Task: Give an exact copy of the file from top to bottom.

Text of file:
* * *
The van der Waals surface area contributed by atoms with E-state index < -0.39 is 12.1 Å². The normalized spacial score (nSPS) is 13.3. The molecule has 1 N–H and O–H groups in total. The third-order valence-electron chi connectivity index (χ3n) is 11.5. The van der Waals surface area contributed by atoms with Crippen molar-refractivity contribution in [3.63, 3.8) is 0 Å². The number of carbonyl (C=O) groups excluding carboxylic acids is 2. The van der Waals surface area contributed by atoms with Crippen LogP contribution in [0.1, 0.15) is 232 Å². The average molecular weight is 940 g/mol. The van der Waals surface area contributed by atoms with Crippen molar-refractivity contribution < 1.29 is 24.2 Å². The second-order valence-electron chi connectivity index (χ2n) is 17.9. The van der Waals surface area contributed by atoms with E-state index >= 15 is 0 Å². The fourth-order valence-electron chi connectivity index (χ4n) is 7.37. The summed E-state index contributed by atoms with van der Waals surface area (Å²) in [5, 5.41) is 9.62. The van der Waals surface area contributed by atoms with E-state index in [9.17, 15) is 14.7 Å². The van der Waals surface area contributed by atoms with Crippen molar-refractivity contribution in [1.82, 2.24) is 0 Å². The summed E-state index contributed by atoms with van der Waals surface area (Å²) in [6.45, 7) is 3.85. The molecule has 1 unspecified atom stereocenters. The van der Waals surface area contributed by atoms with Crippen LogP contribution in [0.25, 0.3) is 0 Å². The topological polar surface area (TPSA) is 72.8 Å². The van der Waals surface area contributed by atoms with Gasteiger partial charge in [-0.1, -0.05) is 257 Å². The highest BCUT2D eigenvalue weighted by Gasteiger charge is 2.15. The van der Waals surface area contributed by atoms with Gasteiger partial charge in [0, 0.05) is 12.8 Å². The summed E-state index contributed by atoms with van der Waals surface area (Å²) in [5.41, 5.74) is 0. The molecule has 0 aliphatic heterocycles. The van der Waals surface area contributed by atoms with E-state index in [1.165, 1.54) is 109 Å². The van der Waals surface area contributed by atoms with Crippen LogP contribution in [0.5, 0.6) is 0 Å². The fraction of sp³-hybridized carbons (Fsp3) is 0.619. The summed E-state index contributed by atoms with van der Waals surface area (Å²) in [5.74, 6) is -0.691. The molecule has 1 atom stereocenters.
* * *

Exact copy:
The van der Waals surface area contributed by atoms with E-state index < -0.39 is 12.1 Å². The normalized spacial score (nSPS) is 13.3. The molecule has 1 N–H and O–H groups in total. The third-order valence-electron chi connectivity index (χ3n) is 11.5. The van der Waals surface area contributed by atoms with Crippen molar-refractivity contribution in [3.63, 3.8) is 0 Å². The number of carbonyl (C=O) groups excluding carboxylic acids is 2. The van der Waals surface area contributed by atoms with Crippen LogP contribution in [0.1, 0.15) is 232 Å². The average molecular weight is 940 g/mol. The van der Waals surface area contributed by atoms with Crippen molar-refractivity contribution < 1.29 is 24.2 Å². The second-order valence-electron chi connectivity index (χ2n) is 17.9. The van der Waals surface area contributed by atoms with E-state index >= 15 is 0 Å². The fourth-order valence-electron chi connectivity index (χ4n) is 7.37. The summed E-state index contributed by atoms with van der Waals surface area (Å²) in [5, 5.41) is 9.62. The van der Waals surface area contributed by atoms with E-state index in [9.17, 15) is 14.7 Å². The van der Waals surface area contributed by atoms with Crippen molar-refractivity contribution in [1.82, 2.24) is 0 Å². The summed E-state index contributed by atoms with van der Waals surface area (Å²) in [6.45, 7) is 3.85. The molecule has 1 unspecified atom stereocenters. The van der Waals surface area contributed by atoms with Crippen LogP contribution in [0.25, 0.3) is 0 Å². The topological polar surface area (TPSA) is 72.8 Å². The van der Waals surface area contributed by atoms with Gasteiger partial charge in [-0.1, -0.05) is 257 Å². The highest BCUT2D eigenvalue weighted by Gasteiger charge is 2.15. The van der Waals surface area contributed by atoms with Gasteiger partial charge in [0, 0.05) is 12.8 Å². The summed E-state index contributed by atoms with van der Waals surface area (Å²) in [5.41, 5.74) is 0. The molecule has 0 aliphatic heterocycles. The van der Waals surface area contributed by atoms with E-state index in [1.165, 1.54) is 109 Å². The van der Waals surface area contributed by atoms with Crippen LogP contribution in [0.5, 0.6) is 0 Å². The fraction of sp³-hybridized carbons (Fsp3) is 0.619. The summed E-state index contributed by atoms with van der Waals surface area (Å²) in [5.74, 6) is -0.691. The molecule has 1 atom stereocenters.